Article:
Web apps are becoming increasingly feature-rich, and the Heap frontend is no different. We expose an interface that lets users organize their data and build custom visualizations. Nearly every interaction changes an underlying model and there are subtle rules around how the UI behaves.
Our previous stack of Backbone and CoffeeScript wasn’t scaling well to a lot of common UI challenges, such as data syncing, subview management, and redrawable views. It was time to rethink how we could both improve maintainability and speed up future feature development.
It all starts with language
We wanted a language that would address 2 main concerns in our codebase:
Code shouldn’t be hard to reason about
We had too many implicit object schemas, mutative operations on inputs, and implicit cross-view assumptions. This caused many hard-to-reason about bugs, and sometimes very unexpected behavior in production.
Development should be fast
Write code => hopefully encounter runtime error when testing => repeatis inefficient both in speed and accuracy. Many common errors in code shouldn’t require a refresh of a test page and a mechanical series of clicks.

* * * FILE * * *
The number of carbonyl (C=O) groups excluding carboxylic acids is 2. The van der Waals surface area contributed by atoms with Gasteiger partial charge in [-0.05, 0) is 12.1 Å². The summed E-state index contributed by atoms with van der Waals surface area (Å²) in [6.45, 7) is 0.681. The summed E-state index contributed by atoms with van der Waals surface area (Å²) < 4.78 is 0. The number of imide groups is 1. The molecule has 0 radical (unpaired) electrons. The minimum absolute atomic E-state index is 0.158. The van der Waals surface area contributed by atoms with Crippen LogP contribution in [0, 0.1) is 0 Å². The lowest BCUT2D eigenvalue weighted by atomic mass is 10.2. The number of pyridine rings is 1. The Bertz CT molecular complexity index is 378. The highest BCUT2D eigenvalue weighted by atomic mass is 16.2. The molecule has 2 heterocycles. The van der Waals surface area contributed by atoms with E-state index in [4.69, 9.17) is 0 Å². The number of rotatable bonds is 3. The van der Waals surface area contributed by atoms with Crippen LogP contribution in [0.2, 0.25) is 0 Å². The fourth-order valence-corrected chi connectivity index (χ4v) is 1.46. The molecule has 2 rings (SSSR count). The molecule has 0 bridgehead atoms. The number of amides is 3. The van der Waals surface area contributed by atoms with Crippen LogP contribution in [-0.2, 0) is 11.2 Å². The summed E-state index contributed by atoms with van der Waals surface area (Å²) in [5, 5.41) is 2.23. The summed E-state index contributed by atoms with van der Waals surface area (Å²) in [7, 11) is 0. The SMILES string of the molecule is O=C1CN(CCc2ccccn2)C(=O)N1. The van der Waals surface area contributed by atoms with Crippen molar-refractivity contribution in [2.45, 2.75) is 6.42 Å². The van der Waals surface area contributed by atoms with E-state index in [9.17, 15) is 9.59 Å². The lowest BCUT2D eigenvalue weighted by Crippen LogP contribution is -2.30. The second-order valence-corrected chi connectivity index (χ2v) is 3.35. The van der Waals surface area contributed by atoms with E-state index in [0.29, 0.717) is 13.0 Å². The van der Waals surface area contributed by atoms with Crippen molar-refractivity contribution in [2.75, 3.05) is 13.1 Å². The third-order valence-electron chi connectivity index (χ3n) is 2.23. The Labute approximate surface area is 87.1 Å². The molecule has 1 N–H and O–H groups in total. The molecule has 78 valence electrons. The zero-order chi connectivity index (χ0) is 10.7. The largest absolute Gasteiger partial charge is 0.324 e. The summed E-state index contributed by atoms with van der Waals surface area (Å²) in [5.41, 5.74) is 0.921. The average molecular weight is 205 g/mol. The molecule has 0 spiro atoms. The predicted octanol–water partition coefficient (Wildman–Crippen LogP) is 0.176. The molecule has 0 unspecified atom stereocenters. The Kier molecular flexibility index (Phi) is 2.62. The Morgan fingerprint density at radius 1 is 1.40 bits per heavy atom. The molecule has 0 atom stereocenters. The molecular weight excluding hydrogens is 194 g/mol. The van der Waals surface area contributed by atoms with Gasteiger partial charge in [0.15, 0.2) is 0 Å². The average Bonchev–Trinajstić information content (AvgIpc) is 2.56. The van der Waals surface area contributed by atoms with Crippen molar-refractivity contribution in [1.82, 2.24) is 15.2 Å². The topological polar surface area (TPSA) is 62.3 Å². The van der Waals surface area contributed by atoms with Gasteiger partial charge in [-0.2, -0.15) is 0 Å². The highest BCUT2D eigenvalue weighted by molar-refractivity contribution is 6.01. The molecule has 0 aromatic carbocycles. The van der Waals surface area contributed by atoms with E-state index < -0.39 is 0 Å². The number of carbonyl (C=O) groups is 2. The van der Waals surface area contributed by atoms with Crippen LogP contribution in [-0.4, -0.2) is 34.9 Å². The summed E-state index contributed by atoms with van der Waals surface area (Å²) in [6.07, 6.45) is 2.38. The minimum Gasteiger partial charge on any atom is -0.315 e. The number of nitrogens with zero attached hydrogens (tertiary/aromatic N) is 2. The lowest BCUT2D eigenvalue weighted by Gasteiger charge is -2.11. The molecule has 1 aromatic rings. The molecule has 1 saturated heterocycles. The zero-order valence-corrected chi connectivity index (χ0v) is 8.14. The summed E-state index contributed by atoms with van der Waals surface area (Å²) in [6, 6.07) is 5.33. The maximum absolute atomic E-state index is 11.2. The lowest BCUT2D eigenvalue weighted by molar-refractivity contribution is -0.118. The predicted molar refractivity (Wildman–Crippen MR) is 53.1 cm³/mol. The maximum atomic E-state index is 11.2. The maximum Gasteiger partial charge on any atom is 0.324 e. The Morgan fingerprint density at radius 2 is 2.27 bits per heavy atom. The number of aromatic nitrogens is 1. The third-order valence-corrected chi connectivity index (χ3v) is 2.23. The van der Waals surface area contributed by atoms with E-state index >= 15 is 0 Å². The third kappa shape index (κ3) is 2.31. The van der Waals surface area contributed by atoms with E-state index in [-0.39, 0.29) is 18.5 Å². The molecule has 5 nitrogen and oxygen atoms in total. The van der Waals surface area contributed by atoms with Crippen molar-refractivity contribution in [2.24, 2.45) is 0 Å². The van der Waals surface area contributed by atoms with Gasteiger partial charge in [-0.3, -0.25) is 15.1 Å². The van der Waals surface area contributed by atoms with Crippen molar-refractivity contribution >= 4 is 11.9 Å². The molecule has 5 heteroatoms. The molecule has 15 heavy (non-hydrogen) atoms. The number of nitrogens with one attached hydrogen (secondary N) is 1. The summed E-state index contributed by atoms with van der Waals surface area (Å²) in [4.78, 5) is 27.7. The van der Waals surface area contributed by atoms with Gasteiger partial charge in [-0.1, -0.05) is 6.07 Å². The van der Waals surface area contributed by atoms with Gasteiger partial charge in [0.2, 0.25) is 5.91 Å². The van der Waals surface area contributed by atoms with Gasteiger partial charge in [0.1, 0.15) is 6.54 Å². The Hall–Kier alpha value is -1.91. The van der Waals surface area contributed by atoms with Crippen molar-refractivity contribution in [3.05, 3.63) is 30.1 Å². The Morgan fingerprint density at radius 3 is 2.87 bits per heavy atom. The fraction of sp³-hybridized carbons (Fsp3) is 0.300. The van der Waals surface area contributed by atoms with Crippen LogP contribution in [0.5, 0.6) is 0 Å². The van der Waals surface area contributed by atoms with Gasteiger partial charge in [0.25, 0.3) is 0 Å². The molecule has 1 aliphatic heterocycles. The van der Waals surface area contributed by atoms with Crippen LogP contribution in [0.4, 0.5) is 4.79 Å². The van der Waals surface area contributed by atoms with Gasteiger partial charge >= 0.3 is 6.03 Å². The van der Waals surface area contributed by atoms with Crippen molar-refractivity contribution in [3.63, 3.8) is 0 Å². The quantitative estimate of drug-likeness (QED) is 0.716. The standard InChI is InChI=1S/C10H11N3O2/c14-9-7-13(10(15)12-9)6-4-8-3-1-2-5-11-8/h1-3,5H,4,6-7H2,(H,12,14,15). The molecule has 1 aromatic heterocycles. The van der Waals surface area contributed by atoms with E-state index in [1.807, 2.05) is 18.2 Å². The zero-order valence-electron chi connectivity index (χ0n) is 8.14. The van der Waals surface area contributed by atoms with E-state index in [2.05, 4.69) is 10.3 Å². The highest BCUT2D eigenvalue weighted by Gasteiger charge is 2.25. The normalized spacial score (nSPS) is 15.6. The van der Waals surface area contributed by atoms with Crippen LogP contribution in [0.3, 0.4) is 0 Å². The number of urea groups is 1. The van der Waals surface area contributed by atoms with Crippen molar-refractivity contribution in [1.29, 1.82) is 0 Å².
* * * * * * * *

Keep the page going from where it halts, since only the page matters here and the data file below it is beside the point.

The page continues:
CoffeeScript was wildly popular in the early days of Heap and regarded as one of the most mature alternative JS languages. Here’s how it stacks up:
- Minimalistic syntax with lots of syntax sugar
- Already well-known within team
- Easy to map output JS back to source CoffeeScript (before source maps)
Variable initialization and reassignment are the same
It’s easy to accidentally overwrite a variable from a higher scope as a codebase increases in depth. This is really bad, because it limits our ability to write more complex code. Safely creating a variable requires pressing
Ctrl + Fand examining the current file to make sure there isn’t a conflict.
Existential operator accessor (
?.) is a leaky abstraction for
This is often added to ‘make things work’, without understanding why it’s necessary.
If we could document in a single place the potential ‘emptiness’ of a value, reading
related code would be much easier.
It’s reasonable to assume
foo bar and hello worldwill compile to either:
foo(bar) && hello(world)
foo(bar && hello(world))
depending on what you’re hoping it’ll compile to. In the words of one teammate:
This is the only language I’ve worked in where I need to compile my code and verify the output to make sure it does what I expect it to.
- Built-in type annotations let you document interfaces and enforce their correctness at compile time, cutting down on logical errors
- Already has several other tools built on it (e.g. Flow type annotations compiling down to TypeScript annotations, Angular 2.0)
- Clear, maintained development roadmap with rapid releases
- Not yet 100% parity with ES6 (lagging behind Babel)
- Some missing type system features: type bounds, half-baked local types, f-bounded polymorphism
- Community type definitions are unversioned, so it’s difficult to find type annotations for older versions of libraries